So without further ado, let me let me start by talking about codes and ciphers because I know some of you worked on codes and ciphers in a past life. I would say that the most important code and cipher that we had during the Cold War was something known as the Long Telegram. In 1946, George Kennan, who was then a senior official at the U.S. Embassy in Moscow, wrote a cable back to George Marshall, talking about from his vantage point in Moscow what he saw as the drivers of Soviet foreign policy, what makes the Soviets tick, what do they want, what do they care about, what are they likely to do when, what can we hold at risk in response, right? There is really no overstating the importance of the Long Telegram.
The following year in 1947, it was published in Foreign Affairs under the pseudonym Mr. X because Kennan was still a government employee, but it was public under the title of, “The Sources of Soviet Conduct,” that was the official title of the article, and every single graduate student of a sort of below a certain age and above a certain age has read this as part of their core curriculum because it really was the Rosetta Stone for understanding Soviet intentions. It was also the sort of – because knowledge is power – is also the formula to formative intellectual document that allowed the creation of national strategies like NSC 68 because you need to understand your enemy to know how to fight the most effectively.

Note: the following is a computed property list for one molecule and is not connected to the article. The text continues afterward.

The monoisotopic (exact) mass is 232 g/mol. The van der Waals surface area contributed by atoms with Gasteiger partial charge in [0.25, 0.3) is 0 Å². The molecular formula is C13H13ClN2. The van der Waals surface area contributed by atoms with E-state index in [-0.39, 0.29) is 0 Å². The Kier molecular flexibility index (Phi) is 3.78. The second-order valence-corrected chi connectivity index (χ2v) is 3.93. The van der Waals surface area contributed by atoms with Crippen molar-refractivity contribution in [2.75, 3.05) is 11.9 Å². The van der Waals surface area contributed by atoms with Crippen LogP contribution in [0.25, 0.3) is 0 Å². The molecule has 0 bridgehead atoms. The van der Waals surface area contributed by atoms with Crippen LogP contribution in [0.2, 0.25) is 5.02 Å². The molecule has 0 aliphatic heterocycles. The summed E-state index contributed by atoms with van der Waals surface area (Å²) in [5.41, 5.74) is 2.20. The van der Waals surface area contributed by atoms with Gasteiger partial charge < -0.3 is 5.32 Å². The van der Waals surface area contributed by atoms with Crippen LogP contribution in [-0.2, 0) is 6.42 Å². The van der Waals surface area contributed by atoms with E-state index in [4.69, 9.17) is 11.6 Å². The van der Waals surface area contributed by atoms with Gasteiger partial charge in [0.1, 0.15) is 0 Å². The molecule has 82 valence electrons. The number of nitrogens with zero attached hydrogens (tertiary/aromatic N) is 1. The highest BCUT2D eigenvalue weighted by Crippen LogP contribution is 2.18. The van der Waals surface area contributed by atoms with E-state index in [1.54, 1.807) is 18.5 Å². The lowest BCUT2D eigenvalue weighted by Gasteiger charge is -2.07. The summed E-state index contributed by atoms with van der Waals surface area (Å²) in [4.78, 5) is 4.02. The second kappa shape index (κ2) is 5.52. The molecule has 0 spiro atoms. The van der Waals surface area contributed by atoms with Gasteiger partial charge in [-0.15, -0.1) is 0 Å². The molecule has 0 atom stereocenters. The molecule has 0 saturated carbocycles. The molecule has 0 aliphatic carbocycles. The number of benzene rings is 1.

The reason I bring up Kennan and I bring up the Long Telegram is because there is currently no contemporary analog. We talk a lot about Russia. We talk very little about what Russia wants and what are the things that are propelling it to behave in certain ways, so I’m not here to give you a lecture on the sources of Russian conduct but sort of in the short time that we have I wanted to talk about a few things that sort of, from my vantage point, from our institutional vantage point, we think are having a fairly profound impact on shaping Russian behaviors, the Russian behavior broadly throughout the world but also specifically towards the Middle East and sort of how it is propelling Moscow’s engagements.